Whistler has the downhill skiing and sliding centre
for the bobsled, luge and skeleton while the Callaghan Valley, just
south of Whistler, is home to the ski-jumping, cross-country skiing and
biathlon. Each of the sport venues can accommodate up to 10,000 spectators and,
given the scheduling challenge, it means two, three or even four different
events going on any one day.
Not much traffic on the road at 5 a.m. and it sure was dark with no moon or stars. Apart from the occasional street light to mark an exit, there is nothing to mark to mark your way except your headlights. Around Lions Bay I was passed by two VANOC coaches doing well above the posted speed limit. One was from Orlando and the other had Huntsville, Alabama, written on the side. They were driving well beyond what they could see and I wonder what pressure they were under to get there on time.
Event though there is little traffic, there were lots of service vehicles stationed along the route already – a couple of tow trucks and even three or four police cars in the deep shadows. At Porteau Bluffs, scene of a massive rock slide in 2008, a temporary third driving lane has been created by paving over the CN train tracks beside the road. Driving over that two-kilometre piece is interesting, to say the least, and it’s one place where you exceed the posted 50 km/h at your own peril, as one young driver discovered last week after flipping mother’s car. Even with the $1 billion upgrade there are still a number of two-lane stretches along the highway where the road is literally carved out of the rock face. A third lane has been created to allow two lanes north or south, depending on the time of day and traffic flow. Shelly Fralic of the Vancouver Sun has dubbed it the “yellow stick road” in tribute to all the reflective lane markers that have been installed.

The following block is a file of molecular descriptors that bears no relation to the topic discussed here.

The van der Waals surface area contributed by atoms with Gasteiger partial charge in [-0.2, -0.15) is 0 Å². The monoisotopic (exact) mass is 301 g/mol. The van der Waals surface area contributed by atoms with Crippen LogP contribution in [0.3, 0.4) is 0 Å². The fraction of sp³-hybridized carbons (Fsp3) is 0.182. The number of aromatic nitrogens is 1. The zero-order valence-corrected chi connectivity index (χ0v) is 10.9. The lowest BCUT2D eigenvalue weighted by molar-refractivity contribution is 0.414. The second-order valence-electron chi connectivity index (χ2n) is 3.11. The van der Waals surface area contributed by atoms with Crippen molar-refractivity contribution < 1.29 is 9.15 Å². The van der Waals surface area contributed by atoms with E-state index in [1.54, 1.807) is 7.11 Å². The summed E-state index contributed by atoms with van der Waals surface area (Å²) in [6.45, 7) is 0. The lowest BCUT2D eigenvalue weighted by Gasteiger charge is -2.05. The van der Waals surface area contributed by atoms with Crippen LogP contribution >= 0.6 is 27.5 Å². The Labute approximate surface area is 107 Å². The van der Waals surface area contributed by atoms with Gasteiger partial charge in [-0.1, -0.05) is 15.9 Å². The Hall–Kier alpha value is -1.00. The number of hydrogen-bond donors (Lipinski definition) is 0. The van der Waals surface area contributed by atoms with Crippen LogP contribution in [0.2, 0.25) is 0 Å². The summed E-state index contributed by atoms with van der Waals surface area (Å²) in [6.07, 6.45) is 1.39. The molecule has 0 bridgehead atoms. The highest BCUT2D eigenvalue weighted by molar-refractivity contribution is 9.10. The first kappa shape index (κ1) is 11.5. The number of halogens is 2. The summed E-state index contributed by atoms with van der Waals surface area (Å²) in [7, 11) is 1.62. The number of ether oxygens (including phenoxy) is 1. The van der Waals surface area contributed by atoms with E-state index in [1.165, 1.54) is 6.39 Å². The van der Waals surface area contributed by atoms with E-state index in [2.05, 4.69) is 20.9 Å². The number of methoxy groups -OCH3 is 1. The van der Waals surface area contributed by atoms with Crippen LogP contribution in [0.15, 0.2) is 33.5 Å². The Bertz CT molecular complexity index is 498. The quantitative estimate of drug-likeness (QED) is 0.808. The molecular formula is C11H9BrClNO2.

As I pulled out of my driveway yesterday morning I flipped on the radio to catch the news, as someone was talking about how he had been training for 21 years for this day. Made me think about the degree of dedication it takes to get to the Olympics, when I have problems getting out of bed on any given day. Except it wasn’t an Olympic athlete. It was a Canadian army officer in Afghanistan. Let’s keep things in perspective. War is hell. Olympic and professional sports are many things, but they are never “war”. We can cheer for our Canadian athletes, but let’s remember the other Team Canada.